Former UCLA Chancellor Charles E. Young recently outlined how California and the University of California arrived at the current budget crisis, and suggested that the path to economic stability for UC lies in a modified form of privatization on which it already has embarked to some degree.
A UCLA professor emeritus of political science and public policy, Young spoke on “The State of California and Its University” at the 25th annual Bollens-Ries-Hoffenberg Lecture, held on Thursday, April 21, at the Faculty Center. He presented highlights from an article he wrote, “Policy Options for University of California Budgeting,” for California Policy Options 2011 , published by the Ralph and Goldy Lewis Center.
Young—who helped to draft the California Master plan for Higher Education in 1959-1960 and served as UCLA’s chancellor from 1968 to 1997—first described the important role UC played in California’s dynamic economic development after World War II, when it received increasing financial support from the state, grew for decades, and developed a world-class reputation. But in the late 1980s, this support began to decline, and “now UC is in jeopardy,” he said.
He cited several factors for the funding decline: the inability of Democrats and Republicans to reach agreement on the state’s budget because of legislative-district apportionment practices; Proposition 13, the 1978 state measure reducing property taxes, which also mandates a two-thirds majority in both the Assembly and Senate to pass a state budget; and Proposition 98, which requires the state to spend about 40 percent of its budget on K-14 education.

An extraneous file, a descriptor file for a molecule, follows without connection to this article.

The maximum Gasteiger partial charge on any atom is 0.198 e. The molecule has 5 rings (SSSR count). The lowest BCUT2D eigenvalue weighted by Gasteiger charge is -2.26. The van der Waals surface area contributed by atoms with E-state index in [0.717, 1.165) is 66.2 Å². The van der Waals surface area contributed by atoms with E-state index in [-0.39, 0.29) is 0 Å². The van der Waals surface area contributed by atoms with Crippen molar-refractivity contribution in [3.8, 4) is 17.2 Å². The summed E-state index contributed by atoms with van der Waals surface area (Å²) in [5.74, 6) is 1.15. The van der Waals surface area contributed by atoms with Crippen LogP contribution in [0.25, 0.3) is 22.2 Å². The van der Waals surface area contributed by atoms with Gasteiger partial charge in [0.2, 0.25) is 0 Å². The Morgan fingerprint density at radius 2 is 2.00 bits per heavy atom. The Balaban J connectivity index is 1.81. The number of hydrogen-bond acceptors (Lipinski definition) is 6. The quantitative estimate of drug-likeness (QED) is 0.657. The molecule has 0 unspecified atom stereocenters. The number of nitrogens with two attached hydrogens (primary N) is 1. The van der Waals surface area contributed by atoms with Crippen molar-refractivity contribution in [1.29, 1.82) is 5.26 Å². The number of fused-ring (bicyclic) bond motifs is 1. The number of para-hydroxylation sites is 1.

As a result, Young said, the state is very dependent on income-tax revenues, which fluctuate dramatically with the economy, leaving budget allocations to prisons and higher education as the only significant areas of spending flexibility.
For UC to have a more viable financial footing, he proposed shaping the movement toward “modified privatization” of the University, already underway to some degree.
“Let’s take the bull by the horns and have it means something,” Young said, “with funding from the state based on a contractual relationship. A five-year contract would provide some stability.” Such a contract would specify UC’s obligation to educate a given number of students in specified disciplines in exchange for a set amount of money.
In addition, he said that improving UC’s finances also would require: increased student tuition offset by increased financial aid and more international students, with all qualified California residents continuing to have access to UC; more money generated from research; and more unrestricted private funding.
“We have to come together as a people and decide what is in the best interests of the people,” Young said.